‘The Fellowship Of Food’ Is A Homegrown Comic Exploring The Untold Stories Of Indian Food

The Fellowship Of Food
The Fellowship Of FoodComixense

Food in India is a language that cuts across generations, a cornerstone of history, and the very foundation upon which communities and cultures are built. In other words, it is synonymous with love, faith, and a deep sense of belonging. 

But the narrative surrounding Indian cuisine often gets reduced to a simplified North-South divide, with idli-dosa representing the South and chole bhatura or aloo paratha embodying the North. This oversimplification erases the rich assortments of regional cuisines, each posessing distinctive traditions and flavours.

Here's where 'Fellowship of Food' steps in, a comic by Comixense that serves as a much-needed corrective. Launched in April 2021, this quarterly comic magazine targets teenagers while tackling various aspects of contemporary Indian life with intelligence, empathy, and respect for their young audience's imagination. Each issue revolves around a central theme, with the latest edition focusing on the multifaceted role food plays in our lives.

The cover art itself, inspired by Charles Dickens' classic 'Oliver Twist', hints at the exploration of diverse culinary experiences. Inside, five distinct stories unfold, each delving into the intricate relationship between food and culture. We encounter stories that celebrate food's power to foster togetherness and self-sufficiency. Others tackle more serious issues like hunger and its complexities or the guilt associated with certain food choices. 

'Eating Saraswati's Bahon' takes us to Assam, where a young girl grapples with a dilemma; a food choice caught between religious restrictions and cultural practices. This story beautifully highlights the delicate balance that often exists within Indian food traditions. 

Assam's cuisine reflects the region's rich cultural heritage and diverse geography. Traditional cooking techniques such as steaming, roasting, and fermenting are prevalent. Assamese cuisine has evolved through interactions with neighbouring regions and communities; creating some of the cherished aspects of Assamese culture and identity we now see today.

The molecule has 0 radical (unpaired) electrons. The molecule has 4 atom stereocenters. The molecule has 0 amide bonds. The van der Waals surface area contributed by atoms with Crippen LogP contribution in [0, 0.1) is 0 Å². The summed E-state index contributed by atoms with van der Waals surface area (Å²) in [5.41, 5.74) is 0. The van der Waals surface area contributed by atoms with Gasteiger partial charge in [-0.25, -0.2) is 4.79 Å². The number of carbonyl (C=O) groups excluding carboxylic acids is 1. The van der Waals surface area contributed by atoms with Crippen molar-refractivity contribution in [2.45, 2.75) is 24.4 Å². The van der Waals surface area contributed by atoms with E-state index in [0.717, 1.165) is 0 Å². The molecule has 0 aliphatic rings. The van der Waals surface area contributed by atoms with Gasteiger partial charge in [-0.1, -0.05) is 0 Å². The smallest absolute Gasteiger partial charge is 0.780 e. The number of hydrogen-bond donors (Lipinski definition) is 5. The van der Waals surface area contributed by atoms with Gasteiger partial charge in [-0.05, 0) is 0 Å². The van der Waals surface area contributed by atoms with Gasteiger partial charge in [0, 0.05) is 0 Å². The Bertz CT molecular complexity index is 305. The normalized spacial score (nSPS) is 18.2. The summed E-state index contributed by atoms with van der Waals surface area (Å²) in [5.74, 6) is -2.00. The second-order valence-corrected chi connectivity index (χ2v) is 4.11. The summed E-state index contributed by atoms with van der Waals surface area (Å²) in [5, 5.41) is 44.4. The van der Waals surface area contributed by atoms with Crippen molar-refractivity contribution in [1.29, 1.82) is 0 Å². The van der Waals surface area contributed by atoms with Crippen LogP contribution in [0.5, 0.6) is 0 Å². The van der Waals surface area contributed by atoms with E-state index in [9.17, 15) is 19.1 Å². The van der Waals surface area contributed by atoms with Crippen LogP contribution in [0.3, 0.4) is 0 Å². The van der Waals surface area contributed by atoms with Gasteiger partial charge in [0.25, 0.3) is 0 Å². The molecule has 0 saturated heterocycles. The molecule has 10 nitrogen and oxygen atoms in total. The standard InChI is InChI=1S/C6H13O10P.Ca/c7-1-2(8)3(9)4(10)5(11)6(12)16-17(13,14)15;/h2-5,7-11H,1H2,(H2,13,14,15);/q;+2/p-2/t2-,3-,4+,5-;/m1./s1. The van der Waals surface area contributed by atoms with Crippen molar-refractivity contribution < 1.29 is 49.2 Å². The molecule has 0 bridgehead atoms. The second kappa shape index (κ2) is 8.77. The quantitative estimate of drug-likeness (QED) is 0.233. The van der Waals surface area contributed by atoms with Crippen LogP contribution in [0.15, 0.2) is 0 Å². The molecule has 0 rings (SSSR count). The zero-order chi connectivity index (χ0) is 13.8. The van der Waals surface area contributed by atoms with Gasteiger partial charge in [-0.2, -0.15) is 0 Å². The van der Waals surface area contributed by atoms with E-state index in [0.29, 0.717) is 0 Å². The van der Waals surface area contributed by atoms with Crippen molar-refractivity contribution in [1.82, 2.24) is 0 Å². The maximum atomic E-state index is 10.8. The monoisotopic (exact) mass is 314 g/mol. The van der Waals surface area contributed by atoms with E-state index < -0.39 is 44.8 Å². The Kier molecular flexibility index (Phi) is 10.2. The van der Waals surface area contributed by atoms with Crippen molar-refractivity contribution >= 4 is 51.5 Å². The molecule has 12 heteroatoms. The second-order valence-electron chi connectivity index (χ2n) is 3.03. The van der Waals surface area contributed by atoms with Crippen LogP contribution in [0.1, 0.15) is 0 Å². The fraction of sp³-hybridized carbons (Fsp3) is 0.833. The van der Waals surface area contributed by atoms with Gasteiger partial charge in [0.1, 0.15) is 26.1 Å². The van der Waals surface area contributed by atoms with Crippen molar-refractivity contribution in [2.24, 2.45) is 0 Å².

According to the 2023 Global Hunger Index, India ranks 111th out of 125 countries, indicating a "Serious" level of hunger. A 2023 NITI Aayog report highlights that despite poverty reduction, 74.1% of the population cannot afford healthy food. 'Hunger' by Kavita Singh Kale tackles this harsh reality in India.This story sheds light on the issue of internal migration, often driven by economic distress and lack of access to food. Millions migrate from villages to cities, where they might struggle to find employment or face competition in unfamiliar job markets. The comic explores the plight of such migrants, like the driver in the story, who finds solace and sustenance in langars — community kitchens run by gurudwaras (Sikh places of worship). Langar, a core principle of Sikhism, involves the preparation and serving of free food to anyone in need.

A sneak peek from 'Hunger' comic.
A sneak peek from 'Hunger' comic. Kavita Singh Kale

The comics also shine light on Kashmiri food with 'Inimitable Wazwaan' (story and art by Suhail Naqshbandi), which delves into the world of wazwaan, a multi-course feast prepared by traditional Kashmiri chefs (wazas) for special occasions. The spread can consist of up to 32 dishes, painstakingly prepared over several days. The experience extends beyond the food itself. Guests share a large serving platter (traami) fostering camaraderie. Kashmiri cuisine is heavily meat-based, with mutton and chicken being favored ingredients. However, there are vegetarian options using haak (local greens), mushrooms, or paneer. The fragrant Kashmiri chili adds color rather than heat, while cockscomb flower (mawal) creates a vibrant red hue in some dishes. Rice serves as a staple, while bakers (qandarwan) prepare leavened breads like lavash, baqarkhani, and sheermal, reflecting Central Asian influences.

The Tell-tale Tails by Pankaj Saikia) explores the world of Sikkimese cuisine, a blend of Tibetan, Nepali, and Lepcha influences. Located in the Eastern Himalayas, Sikkim offers a unique culinary experience. Traditional dishes are largely rice-based, featuring organic vegetables like pumpkin,

Lastly, One story, 'Ukai' ventures beyond Indian borders, transporting us to Japan where a young boy grapples with the relevance of the traditional cormorant fishing practices. This narrative device reminds us that food is a universal language that connects cultures across geographical boundaries.

By showcasing the emotional, cultural, and social dimensions of food, 'Fellowship of Food' offers an opportunity for young Indians to appreciate the complexity and abundance of their culinary heritage. It prevents the erasure of regional food cultures and fosters a sense of inclusivity by celebrating the sheer diversity that defines Indian cuisine.

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